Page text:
"I understand members will be meeting about this tomorrow, so things still may be a bit fluid. But, as it stands now, it is not something the president would support," Stanzel said in an e-mail when asked if the president would veto it.
"More than a year ago, the administration put forward a reform-minded farm bill that met our priorities and made wise use of the people's money. In February, the president said he wanted to sign a good farm bill, but would veto legislation that didn't make needed reforms," Stanzel wrote.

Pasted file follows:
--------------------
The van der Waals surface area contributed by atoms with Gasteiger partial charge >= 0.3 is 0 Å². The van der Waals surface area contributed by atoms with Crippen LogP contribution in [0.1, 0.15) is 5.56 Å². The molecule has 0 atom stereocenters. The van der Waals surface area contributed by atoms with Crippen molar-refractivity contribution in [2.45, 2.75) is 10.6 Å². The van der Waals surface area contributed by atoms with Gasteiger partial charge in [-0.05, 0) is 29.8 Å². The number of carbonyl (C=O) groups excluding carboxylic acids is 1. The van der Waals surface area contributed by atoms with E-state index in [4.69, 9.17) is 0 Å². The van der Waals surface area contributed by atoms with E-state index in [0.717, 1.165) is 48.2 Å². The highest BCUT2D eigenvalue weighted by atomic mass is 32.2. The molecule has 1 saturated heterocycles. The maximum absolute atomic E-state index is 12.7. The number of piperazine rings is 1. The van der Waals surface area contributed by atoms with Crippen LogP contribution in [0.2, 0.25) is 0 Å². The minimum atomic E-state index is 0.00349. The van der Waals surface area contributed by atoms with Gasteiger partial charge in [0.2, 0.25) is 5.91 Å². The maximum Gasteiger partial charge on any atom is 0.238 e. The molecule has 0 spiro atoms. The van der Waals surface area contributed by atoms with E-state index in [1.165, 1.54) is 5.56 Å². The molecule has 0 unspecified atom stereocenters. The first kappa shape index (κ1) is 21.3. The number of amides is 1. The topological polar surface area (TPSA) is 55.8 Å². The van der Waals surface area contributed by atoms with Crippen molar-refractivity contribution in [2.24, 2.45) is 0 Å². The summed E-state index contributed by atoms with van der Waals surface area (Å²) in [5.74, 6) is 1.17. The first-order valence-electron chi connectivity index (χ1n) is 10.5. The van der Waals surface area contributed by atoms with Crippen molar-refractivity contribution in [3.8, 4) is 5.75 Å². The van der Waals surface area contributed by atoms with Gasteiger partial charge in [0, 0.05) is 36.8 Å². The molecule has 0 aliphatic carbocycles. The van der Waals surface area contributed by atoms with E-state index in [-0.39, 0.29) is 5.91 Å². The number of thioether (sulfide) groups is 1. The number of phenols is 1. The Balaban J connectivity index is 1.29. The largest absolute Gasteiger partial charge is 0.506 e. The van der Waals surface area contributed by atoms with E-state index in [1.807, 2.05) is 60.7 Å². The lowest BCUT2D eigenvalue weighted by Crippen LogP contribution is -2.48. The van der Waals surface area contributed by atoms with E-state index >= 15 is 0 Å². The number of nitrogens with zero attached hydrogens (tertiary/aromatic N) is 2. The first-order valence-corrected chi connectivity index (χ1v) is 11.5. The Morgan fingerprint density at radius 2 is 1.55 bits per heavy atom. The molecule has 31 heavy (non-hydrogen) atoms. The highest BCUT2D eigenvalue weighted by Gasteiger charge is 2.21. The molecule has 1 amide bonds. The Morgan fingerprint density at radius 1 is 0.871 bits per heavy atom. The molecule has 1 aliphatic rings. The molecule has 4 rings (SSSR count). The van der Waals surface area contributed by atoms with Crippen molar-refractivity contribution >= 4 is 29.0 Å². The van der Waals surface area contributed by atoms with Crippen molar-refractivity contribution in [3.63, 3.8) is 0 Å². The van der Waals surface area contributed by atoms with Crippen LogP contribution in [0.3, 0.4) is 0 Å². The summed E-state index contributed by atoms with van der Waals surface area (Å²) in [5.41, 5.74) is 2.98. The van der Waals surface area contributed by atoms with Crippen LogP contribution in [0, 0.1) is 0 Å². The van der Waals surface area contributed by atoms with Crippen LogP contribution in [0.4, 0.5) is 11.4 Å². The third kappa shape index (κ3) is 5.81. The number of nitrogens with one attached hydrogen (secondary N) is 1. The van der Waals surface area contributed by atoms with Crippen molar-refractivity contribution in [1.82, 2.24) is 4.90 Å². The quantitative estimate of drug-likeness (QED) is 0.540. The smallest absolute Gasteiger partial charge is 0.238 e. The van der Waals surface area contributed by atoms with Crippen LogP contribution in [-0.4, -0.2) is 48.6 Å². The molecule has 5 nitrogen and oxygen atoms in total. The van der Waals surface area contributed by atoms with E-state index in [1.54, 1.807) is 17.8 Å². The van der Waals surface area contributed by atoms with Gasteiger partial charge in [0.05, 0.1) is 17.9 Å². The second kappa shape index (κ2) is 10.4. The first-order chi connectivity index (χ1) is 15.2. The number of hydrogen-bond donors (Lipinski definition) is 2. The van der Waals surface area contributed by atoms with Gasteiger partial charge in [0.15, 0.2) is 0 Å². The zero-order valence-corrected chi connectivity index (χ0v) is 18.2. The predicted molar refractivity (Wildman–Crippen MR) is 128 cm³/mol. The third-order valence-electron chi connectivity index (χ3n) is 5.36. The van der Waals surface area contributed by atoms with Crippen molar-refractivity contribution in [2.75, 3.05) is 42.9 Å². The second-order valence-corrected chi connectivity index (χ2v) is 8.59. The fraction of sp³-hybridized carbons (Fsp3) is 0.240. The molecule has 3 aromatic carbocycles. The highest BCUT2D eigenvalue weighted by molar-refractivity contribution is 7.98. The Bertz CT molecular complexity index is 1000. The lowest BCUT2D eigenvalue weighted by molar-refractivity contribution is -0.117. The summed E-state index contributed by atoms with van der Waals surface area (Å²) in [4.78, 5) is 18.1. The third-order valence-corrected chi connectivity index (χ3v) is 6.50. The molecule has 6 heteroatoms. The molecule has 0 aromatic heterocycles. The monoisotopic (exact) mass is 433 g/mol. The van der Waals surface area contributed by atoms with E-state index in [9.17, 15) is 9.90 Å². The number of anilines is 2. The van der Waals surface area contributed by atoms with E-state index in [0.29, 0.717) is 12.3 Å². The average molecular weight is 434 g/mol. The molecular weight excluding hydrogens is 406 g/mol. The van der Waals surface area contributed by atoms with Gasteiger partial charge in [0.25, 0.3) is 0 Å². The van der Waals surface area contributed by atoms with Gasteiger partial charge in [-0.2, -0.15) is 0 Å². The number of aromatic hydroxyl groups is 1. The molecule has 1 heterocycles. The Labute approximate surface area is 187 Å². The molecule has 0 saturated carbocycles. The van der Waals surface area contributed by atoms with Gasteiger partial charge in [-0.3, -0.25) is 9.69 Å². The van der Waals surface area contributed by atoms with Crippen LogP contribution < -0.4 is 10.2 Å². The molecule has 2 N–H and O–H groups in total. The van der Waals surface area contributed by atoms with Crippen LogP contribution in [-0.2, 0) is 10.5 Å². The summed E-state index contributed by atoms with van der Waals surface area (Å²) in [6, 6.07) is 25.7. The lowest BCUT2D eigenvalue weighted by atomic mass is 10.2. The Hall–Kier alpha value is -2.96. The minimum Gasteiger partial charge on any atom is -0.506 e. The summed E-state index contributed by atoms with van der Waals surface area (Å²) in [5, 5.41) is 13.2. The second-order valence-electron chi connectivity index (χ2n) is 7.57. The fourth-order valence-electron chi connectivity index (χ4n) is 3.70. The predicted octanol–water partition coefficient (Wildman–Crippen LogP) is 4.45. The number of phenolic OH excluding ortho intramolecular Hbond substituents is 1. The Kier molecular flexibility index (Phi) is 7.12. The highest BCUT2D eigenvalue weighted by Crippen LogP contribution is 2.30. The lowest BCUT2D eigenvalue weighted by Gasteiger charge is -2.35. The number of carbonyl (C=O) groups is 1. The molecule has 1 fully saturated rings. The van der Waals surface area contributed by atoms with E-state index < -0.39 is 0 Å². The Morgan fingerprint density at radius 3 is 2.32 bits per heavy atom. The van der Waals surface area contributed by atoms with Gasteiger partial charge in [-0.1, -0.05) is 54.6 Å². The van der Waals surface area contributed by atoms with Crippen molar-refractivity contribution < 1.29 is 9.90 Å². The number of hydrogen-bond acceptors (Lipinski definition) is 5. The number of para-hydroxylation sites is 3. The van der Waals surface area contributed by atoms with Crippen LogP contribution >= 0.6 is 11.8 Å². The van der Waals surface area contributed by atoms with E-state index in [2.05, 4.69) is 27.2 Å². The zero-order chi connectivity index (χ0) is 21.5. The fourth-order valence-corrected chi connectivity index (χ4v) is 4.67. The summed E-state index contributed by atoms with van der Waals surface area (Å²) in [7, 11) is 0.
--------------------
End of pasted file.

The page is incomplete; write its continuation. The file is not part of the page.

"The farm bill proposal currently being discussed by conferees lacks important reforms the president has repeatedly called for. With farm incomes at an all time high, Congress shouldn't be asking taxpayers to pay for even more government subsidies for farmers. The proposal before Congress would dramatically increase spending, in part by masking additional spending in budgetary gimmicks and accounting tricks. Now is the time to modernize our agricultural policies for the future, but Members of Congress have not risen to this challenge."